Parlor Spider...Step In, Little Fly

Insightful thoughts and/or rants from atop the soapbox from one who wishes to share the "right" opinion with everyone.

Tuesday, May 01, 2012

The Reality of Living Here

Despite the recent surge in economic factors as well as the Dow-Jones Industrial Average eclipsing its highest figure in four years, many people still think money is in relative short supply. Nobody seems to have enough, and the lottery seems to be the only way to get more. I've often said things like, 'I should just move to a developing country where my money would go a lot farther. Heck, I could even be king in some of those places!" All of that, of course, was more bluster and naiveté than anything else. With the monetary exchange rate abroad and the dollar wasting away, it was a sucker bet to think that would work (except maybe in a place like Greece where NOBODY seems to have any money and the food is still great!). And I knew it. But now, some news comes from the International Labour Organization (an arm of the United Nations) that I might be better off staying right here. For the first time ever, this organization has released its figures that show in Purchasing Power Parity (PPP) where the most lucrative places are to live in the world. Not that this was an easy task, mind you. The organization chose to, first of all, limit its study to the top 72 countries in the world in terms of employment numbers. Some countries are so poor that almost nobody works so it would be unfair to include them in the study. Next came the hard part: discovering how much money was paid out in wages in each country as well as the number of people employed in each country. I should note that self-employed individuals were not counted, nor were those people unfortunate enough to be receiving social welfare aid. Having somehow ascertained the total wage and numbers of earners, the ILO added the money all together and divided by the number of wage earners to come up with an "average" wage earned throughout the world. Since the PPP reflected the cost of living, each country had to be weighed somewhat differently. Thus, the money earned in China would be weighted differently that the wage earned in, say, Australia where there are far fewer wage earners. The BBC website allowed readers to calculate their place on the world's economic stage via a simple mathematical calculation based on the country in which one lived and the monthly wage. Want some fun? Find out where YOU are on the scale by accessing the website listed below. While not nearly at the top, I am definitely ahead of most of the world and happy to be where I am!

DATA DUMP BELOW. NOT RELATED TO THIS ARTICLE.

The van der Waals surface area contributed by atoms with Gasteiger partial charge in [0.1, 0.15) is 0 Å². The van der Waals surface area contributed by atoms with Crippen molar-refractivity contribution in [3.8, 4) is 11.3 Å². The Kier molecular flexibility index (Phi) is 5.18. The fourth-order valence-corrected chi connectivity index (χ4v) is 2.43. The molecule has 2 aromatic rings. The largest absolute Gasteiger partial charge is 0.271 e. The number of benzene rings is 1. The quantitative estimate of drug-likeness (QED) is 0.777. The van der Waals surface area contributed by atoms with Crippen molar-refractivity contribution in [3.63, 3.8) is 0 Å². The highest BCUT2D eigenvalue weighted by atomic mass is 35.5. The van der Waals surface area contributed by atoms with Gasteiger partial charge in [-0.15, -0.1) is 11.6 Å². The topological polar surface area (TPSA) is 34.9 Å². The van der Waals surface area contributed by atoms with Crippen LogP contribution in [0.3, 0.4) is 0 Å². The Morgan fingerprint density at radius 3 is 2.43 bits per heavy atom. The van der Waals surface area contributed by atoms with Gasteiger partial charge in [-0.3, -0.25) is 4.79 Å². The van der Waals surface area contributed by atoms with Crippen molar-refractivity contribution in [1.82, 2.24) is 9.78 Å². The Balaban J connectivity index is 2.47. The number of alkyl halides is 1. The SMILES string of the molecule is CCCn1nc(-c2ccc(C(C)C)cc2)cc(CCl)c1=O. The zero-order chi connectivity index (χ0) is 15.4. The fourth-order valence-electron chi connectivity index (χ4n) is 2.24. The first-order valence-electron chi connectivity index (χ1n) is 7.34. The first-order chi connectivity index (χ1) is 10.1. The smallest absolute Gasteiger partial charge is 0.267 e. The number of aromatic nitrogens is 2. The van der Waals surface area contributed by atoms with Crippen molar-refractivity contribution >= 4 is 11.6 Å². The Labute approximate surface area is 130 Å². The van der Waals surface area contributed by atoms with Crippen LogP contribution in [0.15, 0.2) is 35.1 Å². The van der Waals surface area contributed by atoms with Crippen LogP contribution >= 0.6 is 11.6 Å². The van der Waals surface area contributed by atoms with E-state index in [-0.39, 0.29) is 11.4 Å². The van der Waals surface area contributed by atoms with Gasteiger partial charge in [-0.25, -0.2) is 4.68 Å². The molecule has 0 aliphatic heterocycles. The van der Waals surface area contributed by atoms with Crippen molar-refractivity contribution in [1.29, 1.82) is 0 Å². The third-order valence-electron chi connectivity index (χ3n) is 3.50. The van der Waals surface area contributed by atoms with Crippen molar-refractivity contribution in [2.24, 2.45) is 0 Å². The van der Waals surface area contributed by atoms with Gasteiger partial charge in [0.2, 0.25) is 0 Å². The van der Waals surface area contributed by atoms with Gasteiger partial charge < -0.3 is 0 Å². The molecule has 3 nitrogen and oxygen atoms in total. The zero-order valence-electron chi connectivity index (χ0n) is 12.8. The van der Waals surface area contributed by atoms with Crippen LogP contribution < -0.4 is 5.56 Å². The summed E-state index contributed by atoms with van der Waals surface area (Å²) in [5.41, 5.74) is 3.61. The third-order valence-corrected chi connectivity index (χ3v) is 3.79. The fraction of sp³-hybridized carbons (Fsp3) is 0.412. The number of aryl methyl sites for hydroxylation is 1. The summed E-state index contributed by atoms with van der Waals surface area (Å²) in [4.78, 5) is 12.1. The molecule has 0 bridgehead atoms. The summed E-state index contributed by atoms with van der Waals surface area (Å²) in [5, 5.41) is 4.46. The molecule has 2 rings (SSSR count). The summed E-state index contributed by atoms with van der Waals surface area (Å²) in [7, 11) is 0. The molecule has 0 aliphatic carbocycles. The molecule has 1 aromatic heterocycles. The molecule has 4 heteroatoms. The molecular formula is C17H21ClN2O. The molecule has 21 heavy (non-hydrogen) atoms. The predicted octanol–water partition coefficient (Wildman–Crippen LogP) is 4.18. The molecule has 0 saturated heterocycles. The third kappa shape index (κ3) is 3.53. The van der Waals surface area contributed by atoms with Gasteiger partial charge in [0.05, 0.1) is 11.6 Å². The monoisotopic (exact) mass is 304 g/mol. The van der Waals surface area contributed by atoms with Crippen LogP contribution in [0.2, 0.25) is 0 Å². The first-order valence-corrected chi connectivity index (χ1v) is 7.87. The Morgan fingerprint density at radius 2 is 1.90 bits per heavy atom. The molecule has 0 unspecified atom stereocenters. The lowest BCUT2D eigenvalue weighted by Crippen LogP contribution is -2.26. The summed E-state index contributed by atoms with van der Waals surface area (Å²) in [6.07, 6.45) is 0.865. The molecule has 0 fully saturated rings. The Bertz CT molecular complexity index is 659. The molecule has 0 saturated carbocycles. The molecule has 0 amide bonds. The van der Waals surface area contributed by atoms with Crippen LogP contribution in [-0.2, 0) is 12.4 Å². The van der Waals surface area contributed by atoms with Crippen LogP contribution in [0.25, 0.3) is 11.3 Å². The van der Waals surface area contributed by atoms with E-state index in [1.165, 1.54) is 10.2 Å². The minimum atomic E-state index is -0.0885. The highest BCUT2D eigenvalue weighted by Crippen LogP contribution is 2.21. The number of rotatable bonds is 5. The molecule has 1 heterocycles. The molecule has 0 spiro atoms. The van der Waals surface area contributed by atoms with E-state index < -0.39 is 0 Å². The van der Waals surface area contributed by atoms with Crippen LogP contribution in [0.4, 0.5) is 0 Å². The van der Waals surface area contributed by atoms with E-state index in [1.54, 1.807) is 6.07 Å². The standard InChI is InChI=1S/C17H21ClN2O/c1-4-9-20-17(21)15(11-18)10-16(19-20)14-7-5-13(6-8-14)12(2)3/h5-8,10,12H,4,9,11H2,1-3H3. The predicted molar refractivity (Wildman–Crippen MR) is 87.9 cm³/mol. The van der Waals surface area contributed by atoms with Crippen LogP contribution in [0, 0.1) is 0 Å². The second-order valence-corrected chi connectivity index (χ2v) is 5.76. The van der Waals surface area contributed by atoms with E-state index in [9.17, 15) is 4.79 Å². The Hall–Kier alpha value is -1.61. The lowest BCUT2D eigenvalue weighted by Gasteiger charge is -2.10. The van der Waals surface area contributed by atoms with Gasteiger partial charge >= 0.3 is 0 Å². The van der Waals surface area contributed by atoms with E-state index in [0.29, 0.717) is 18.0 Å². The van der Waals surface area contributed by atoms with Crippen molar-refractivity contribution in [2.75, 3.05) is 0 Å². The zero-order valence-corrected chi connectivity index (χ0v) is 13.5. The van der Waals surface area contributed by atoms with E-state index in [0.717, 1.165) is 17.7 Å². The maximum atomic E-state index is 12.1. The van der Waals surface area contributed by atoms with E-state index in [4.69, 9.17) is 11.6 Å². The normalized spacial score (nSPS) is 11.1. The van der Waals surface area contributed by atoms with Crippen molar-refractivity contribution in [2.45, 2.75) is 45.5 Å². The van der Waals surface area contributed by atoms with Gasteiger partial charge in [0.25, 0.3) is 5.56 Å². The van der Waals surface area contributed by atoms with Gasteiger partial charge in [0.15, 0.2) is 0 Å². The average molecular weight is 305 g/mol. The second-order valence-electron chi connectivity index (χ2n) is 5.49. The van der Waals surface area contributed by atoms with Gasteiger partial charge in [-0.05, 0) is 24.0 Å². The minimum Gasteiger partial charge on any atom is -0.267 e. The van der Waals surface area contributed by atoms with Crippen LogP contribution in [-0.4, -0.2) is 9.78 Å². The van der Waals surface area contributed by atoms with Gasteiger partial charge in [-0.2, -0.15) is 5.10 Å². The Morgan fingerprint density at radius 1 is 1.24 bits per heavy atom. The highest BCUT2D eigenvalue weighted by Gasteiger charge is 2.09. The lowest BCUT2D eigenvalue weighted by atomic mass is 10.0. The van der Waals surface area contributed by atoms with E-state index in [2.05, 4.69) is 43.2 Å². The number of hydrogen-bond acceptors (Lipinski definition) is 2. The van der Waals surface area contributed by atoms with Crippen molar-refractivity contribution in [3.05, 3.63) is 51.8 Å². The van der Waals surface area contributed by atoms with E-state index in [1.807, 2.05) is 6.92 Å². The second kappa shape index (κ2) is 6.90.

Post a Comment

<< Home